Monday, July 26, 2010

Media Monday: Technology and Education

Technological advancements have proven themselves a real boon to the world of education. And in the special education corner of that world, new technologies have been especially useful. Research and anecdotal evidence alike suggest that students with learning challenges learn more easily from modern technologies and digital media than from more traditional delivery systems. Initially, they are engaged by the novelty of the presentation method, but the real benefit is that new technologies are often more adaptable to the learning needs of individual students in ways that older technologies and methods are not.

This is a typical challenge for the education system. Because students are educated in "batches," the system is necessarily limited in the degree to which education can be individualized. The result? Children who need to learn in ways the system cannot provide are pathologized. But when a method of education is found that can engage these "disabled" students, the students are given an opportunity not formerly available to them.

However, I would like to present a different angle on this particular area of growth in the education field. What does the fact that children have trouble being engaged by interaction between teacher and student say about the skills of the teacher? Mind, this isn't to condemn teachers or belittle the challenges they facing managing a classroom full of children. This question is intended to use teachers as an example of how our society is changing as a whole.

When was the last time you met someone who could tell you a story in such a way that you felt you were there? When was the last time someone introduced a new concept to you in such an effective way that you were inspired to synthesize that new information with older knowledge and come up with a compelling hypothesis of your own--one so intriguing that you knew you just had to do more research? That doesn't happen much anymore.

We are reliant on the written word and upon visual representations to convey information and ideas more than we are reliant on the spoken word (either in lecture or in conversation) or on physical demonstrations.

Historically, before the majority of the population was literate or books were readily available, memorization and story-telling were prized skills. Philosophers and scientists actively studied memory to try to develop new and more effective means of memorization. Such lengthy tracts as The Odyssey, The Iliad, the Bible (especially the Old Testament), and The Histories of Herodotus were intended to be recited dramatically from memory rather than read in books. I don't know about you, dear reader, but I think I would be hard pressed just to memorize the book of Genesis, let alone the whole Old Testament!

With the spread of literacy, memorization became much less important, but story-telling remained something of a folk art. Through the first half or so of the twentieth century, story-telling remained important in that theater (for plays, not movies) was still a very common form of entertainment and people who did public speaking had to rely on their ability to communicate effectively (tell their story) to charm a crowd--no bright lights or make-up, no cue cards, no teleprompter, and the really good speakers memorized their speeches.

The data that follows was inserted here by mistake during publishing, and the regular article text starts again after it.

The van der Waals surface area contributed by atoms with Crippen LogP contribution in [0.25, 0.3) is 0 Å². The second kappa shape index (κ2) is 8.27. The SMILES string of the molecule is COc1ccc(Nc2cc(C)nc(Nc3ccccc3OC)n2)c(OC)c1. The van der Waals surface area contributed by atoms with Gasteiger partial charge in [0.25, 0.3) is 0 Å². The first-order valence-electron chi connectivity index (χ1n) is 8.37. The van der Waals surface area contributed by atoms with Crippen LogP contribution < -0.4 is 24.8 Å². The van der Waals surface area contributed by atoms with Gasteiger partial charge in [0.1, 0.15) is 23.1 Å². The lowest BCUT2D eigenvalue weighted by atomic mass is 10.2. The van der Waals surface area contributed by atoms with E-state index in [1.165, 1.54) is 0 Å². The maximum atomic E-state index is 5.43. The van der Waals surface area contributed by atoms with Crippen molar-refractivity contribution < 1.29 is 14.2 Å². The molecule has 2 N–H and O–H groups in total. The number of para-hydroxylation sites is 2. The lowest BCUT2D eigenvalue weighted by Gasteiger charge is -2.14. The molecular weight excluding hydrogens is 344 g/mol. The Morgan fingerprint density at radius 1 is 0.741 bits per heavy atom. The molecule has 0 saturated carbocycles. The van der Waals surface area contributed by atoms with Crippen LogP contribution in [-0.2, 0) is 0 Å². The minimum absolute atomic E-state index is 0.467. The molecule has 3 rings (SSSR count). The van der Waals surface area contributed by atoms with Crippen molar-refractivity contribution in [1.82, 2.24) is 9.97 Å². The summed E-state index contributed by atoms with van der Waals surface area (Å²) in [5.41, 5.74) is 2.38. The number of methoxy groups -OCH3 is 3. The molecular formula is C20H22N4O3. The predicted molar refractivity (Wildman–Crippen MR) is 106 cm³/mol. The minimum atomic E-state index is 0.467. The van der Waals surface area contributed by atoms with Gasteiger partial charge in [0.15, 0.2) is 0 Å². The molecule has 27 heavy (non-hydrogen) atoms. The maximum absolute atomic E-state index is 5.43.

In today's world of sound-bites and digital everything, these arts are being lost. However, I do not think they are irrelevant.

Let's get back to technology in the classroom. Part of why students are engaged by it is that they are intrigued by novelty. But what happens when the novelty wears off? Does the engagement go away too? If so, the solution is illusory. Moreover, it means that novelty in general is attractive, not necessarily that a specific kind of novelty is attractive. A teacher who knows how to bring history to life could provide a similar level of novelty, as could one who can explain mathematical concepts in such away that the work feels intuitive to the students. And those are skills that don't require an investment in the newest tech toys every year.

Of course, teachers should take advantage of modern technology too--anything they need to bring their topic to life and reach as many students as possible! And students need to be familiar with technological tools in order to grow into adults who are competitive in the workforce. But I think choices about how to incorporate technology in the classroom should be left more to the teacher, who knows her needs better than anyone else.

In the meantime, I think that aspiring educators, especially those who wish to work with students who have learning challenges, would be well-served by focusing on learning as much as they can about effective story-telling and public speaking. They put on an educational performance five days a week for their students, and they need to know how to make the performance a good one. Exciting props can't do it all.

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